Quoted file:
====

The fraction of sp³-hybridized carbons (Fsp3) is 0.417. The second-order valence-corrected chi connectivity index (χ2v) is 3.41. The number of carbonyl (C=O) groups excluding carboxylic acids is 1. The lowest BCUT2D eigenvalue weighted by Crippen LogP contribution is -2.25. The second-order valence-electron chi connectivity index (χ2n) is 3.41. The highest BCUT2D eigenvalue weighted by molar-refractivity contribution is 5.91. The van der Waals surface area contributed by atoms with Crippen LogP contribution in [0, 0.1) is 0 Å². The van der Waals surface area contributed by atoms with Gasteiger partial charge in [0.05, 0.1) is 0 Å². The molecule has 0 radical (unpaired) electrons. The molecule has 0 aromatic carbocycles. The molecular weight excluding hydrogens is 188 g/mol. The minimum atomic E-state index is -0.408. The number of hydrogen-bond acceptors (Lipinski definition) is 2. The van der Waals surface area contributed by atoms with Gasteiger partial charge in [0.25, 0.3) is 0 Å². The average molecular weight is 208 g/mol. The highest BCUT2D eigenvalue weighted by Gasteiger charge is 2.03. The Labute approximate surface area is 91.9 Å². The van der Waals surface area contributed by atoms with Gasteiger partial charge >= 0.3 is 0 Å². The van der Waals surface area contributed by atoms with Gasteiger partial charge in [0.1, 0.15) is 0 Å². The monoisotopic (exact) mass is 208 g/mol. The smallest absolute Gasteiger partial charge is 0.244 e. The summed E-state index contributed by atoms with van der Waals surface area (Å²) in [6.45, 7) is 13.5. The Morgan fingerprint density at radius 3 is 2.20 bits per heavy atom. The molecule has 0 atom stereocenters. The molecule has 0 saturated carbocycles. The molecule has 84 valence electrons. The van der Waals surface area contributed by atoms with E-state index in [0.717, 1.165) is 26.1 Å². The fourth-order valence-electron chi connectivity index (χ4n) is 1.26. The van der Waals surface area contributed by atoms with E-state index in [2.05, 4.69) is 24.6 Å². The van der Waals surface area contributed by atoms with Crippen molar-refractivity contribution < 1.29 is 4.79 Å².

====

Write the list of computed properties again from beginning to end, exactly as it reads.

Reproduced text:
The fraction of sp³-hybridized carbons (Fsp3) is 0.417. The second-order valence-corrected chi connectivity index (χ2v) is 3.41. The number of carbonyl (C=O) groups excluding carboxylic acids is 1. The lowest BCUT2D eigenvalue weighted by Crippen LogP contribution is -2.25. The second-order valence-electron chi connectivity index (χ2n) is 3.41. The highest BCUT2D eigenvalue weighted by molar-refractivity contribution is 5.91. The van der Waals surface area contributed by atoms with Crippen LogP contribution in [0, 0.1) is 0 Å². The van der Waals surface area contributed by atoms with Gasteiger partial charge in [0.05, 0.1) is 0 Å². The molecule has 0 radical (unpaired) electrons. The molecule has 0 aromatic carbocycles. The molecular weight excluding hydrogens is 188 g/mol. The minimum atomic E-state index is -0.408. The number of hydrogen-bond acceptors (Lipinski definition) is 2. The van der Waals surface area contributed by atoms with Gasteiger partial charge in [0.25, 0.3) is 0 Å². The average molecular weight is 208 g/mol. The highest BCUT2D eigenvalue weighted by Gasteiger charge is 2.03. The Labute approximate surface area is 91.9 Å². The van der Waals surface area contributed by atoms with Gasteiger partial charge >= 0.3 is 0 Å². The van der Waals surface area contributed by atoms with Gasteiger partial charge in [0.1, 0.15) is 0 Å². The monoisotopic (exact) mass is 208 g/mol. The smallest absolute Gasteiger partial charge is 0.244 e. The summed E-state index contributed by atoms with van der Waals surface area (Å²) in [6.45, 7) is 13.5. The Morgan fingerprint density at radius 3 is 2.20 bits per heavy atom. The molecule has 0 atom stereocenters. The molecule has 0 saturated carbocycles. The molecule has 84 valence electrons. The van der Waals surface area contributed by atoms with E-state index in [0.717, 1.165) is 26.1 Å². The fourth-order valence-electron chi connectivity index (χ4n) is 1.26. The van der Waals surface area contributed by atoms with E-state index in [2.05, 4.69) is 24.6 Å². The van der Waals surface area contributed by atoms with Crippen molar-refractivity contribution < 1.29 is 4.79 Å².